Canada Building Permits Fall From Record on Non-Residential Work
The Bank of Canada is counting on a shift in demand to business investment and exports from debt-fueled consumer spending , a process that has taken longer than expected, Senior Deputy Governor Tiff Macklem said in a speech last week. The central bank has kept its overnight interest rate at 1 percent since September 2010 to encourage borrowing and spending. Its a little bit worrying to see the weakness on the non-residential side, though it did show a strong gain last month, said Paul Ferley , assistant chief economist at Royal Bank of Canada in Toronto. Its not indicating non-residential is poised to start leading growth. Canadas dollar declined 0.3 percent to C$1.0322 per U.S. dollar at 9:43 a.m. in Toronto. One Canadian dollar buys 96.88 U.S. cents. July Record Permits for non-residential construction fell 37.9 percent to C$2.43 billion from the July record of C$3.91 billion, with commercial projects dropping 45.8 percent to C$1.40 billion. Industrial permits declined 1.2 percent to C$526 million led by manufacturing plants, following Julys 17.7 percent rise, the agency said. Institutional permits dropped 36.7 percent to C$507 million led by Ontario schools and medical buildings. Residential permits fell 5.4 percent to C$3.91 billion in August. Single-family housing permits declined 3.0 percent to C$2.17 billion and for projects such as apartments and condominiums were down 8.3 percent to C$1.74 billion. With this decline, the trend in the value of building permits has become relatively flat since the beginning of 2013, Statistics Canada said in the report.
Canada hiring more Filipinos to fill out 14,000 job vacancies
He further added that Canada had remained to be disturbed by the reported confinement and intimidation of journalists and political leaders in the South Asian country. There has been alleged harassment of the minorities in the country. People have strangely disappeared and there have been alleged illegal murders. Even though there have been assumptions that Canada may boycott the next Commonwealth summit to be held in Sri Lanka, Mr Harper’s confirmation at the Asia-Pacific Economic Cooperation meet now makes it official. In addition to the boycott, Prime Minister Stephen Harper warned that Canada might cut off its funding to the Commonwealth organisation on the grounds of the consistent reports of alleged human rights violation in the host country. Mr Harper was speaking at the APEC summit when he expressed that the decision to boycott the summit had been made with a “heavy heart”. Canada’s decision to boycott the Commonwealth summit this year does not, however, come as a surprise as it has been expressing its desire to do so since 2011 when the Commonwealth leaders’ meet was held in Australia . On the other hand, Mr Harper’s candid views on the political condition of Sri Lanka create the ripples. The Commonwealth organisation was formed with 54 nations who were under the British rule in the past and are now facing economic crisis to exist on the global platform. Canada’s decision to boycott the summit may come as a double blow as the U.S. President Barack Obama is not going to be able to present at the meet due to the budget crisis at Washington.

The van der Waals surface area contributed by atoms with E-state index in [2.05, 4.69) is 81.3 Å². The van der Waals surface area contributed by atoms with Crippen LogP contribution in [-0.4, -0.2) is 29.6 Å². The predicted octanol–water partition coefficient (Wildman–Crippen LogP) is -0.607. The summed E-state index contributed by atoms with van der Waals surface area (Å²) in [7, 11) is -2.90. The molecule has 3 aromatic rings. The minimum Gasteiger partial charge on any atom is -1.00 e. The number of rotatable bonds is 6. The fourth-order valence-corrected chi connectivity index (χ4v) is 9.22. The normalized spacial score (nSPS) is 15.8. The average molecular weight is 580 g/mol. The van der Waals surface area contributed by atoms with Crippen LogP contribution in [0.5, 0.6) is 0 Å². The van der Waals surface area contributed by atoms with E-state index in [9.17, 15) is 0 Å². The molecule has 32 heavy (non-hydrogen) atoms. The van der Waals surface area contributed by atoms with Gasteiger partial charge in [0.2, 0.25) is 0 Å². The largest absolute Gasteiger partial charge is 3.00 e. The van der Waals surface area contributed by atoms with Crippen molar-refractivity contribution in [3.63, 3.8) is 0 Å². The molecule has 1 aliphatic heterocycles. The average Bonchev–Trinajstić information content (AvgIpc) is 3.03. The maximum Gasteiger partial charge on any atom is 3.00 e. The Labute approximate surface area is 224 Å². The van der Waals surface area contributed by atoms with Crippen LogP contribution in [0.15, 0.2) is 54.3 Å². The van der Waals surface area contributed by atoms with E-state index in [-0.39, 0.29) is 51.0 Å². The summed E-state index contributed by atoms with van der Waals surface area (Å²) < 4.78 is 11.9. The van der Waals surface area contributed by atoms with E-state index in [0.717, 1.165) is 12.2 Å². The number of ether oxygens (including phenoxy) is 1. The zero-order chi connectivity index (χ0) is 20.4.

Patinio, Philippine News Agency October 8, 2013 2:45 AM InterAksyon.com The online news portal of TV5 MANILA, Philippines – Job opportunities await many Filipinos planning to work in Canada with the signing of a Memorandum of Understanding (MOU) between the Department of Labor and Employment (DOLE) and the Canadian government. With the MOU, Labor undersecretary Danilo Cruz said that the signing of the agreement will open possible work prospects for Filipino workers as the Canadian government is looking at the Philippines and other Asian countries to fill out at least 14,000 job vacancies in Saskatchewan to keep up with the labor demands of its still growing economy. Over the last four years, the Philippines has become the largest source country for both immigrants and temporary workers for Canada, overtaking China and India as the traditional sources, he said at the sidelines of the signing held in Makati City on Monday. Cruz, together with the contingent from Saskatchewan province of Canada led by its Premier, Brad Wall, signed the MOU which aims to upgrade the provision of the previous MOU between both countries in 2006. According to the Canadian official, some employers from Saskatchewan, which is one of the economic powerhouses in Canada, are currently here in the country to hire workers for an initial 150 job vacancies. However, he noted that they expect to hire more workers in the coming months. Not very long ago, we have a hundred (migrants) per year. Now we have about 3,000 per year and we still have a labor shortage, Wall added. The updated MOU will contain the following new provisions: identification of cooperation priorities; exchange of information; prohibition of charging of recruitment fees to workers; enjoining the employers recruiting overseas Filipinos workers (OFW) outside the Philippines to course hiring in the nearest Philippine Overseas Labor Office (POLO); enforcement of regulations to protect workers. Among the most in-demand jobs in Canada are in the fields of business, natural and applied sciences, health, social science, education, government service, trade, transportation, oil and gas processing and manufacturing. If you go in a website called Saskjobs.Ca today there are usually around 10,000 unfilled jobs. So in order to keep our economy growing we need to focus on the labor shortage and a part of that is international recruitment, Wall said. He added that many Canadian employers prefer Filipinos because of their fluency in the English language and commendable work ethics.